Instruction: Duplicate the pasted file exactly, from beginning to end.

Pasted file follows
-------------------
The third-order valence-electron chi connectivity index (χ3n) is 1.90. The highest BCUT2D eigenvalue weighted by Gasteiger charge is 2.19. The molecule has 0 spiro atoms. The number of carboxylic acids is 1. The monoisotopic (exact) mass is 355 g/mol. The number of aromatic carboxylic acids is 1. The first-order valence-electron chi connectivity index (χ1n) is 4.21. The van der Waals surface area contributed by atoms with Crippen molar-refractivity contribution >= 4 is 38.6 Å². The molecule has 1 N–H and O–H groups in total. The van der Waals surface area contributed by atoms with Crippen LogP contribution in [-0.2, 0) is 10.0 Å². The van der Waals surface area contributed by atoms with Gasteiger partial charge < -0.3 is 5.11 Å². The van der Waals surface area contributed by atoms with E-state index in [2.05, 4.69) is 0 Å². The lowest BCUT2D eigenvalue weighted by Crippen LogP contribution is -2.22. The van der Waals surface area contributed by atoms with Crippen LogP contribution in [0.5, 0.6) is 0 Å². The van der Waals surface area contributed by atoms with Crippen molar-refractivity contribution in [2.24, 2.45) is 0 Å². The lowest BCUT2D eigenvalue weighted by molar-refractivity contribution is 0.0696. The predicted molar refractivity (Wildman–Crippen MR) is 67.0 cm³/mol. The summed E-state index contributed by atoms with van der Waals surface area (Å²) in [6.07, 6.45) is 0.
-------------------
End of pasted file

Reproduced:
The third-order valence-electron chi connectivity index (χ3n) is 1.90. The highest BCUT2D eigenvalue weighted by Gasteiger charge is 2.19. The molecule has 0 spiro atoms. The number of carboxylic acids is 1. The monoisotopic (exact) mass is 355 g/mol. The number of aromatic carboxylic acids is 1. The first-order valence-electron chi connectivity index (χ1n) is 4.21. The van der Waals surface area contributed by atoms with Crippen molar-refractivity contribution >= 4 is 38.6 Å². The molecule has 1 N–H and O–H groups in total. The van der Waals surface area contributed by atoms with Crippen LogP contribution in [-0.2, 0) is 10.0 Å². The van der Waals surface area contributed by atoms with Gasteiger partial charge < -0.3 is 5.11 Å². The van der Waals surface area contributed by atoms with E-state index in [2.05, 4.69) is 0 Å². The lowest BCUT2D eigenvalue weighted by Crippen LogP contribution is -2.22. The van der Waals surface area contributed by atoms with Crippen LogP contribution in [0.5, 0.6) is 0 Å². The van der Waals surface area contributed by atoms with Crippen molar-refractivity contribution in [2.24, 2.45) is 0 Å². The lowest BCUT2D eigenvalue weighted by molar-refractivity contribution is 0.0696. The predicted molar refractivity (Wildman–Crippen MR) is 67.0 cm³/mol. The summed E-state index contributed by atoms with van der Waals surface area (Å²) in [6.07, 6.45) is 0.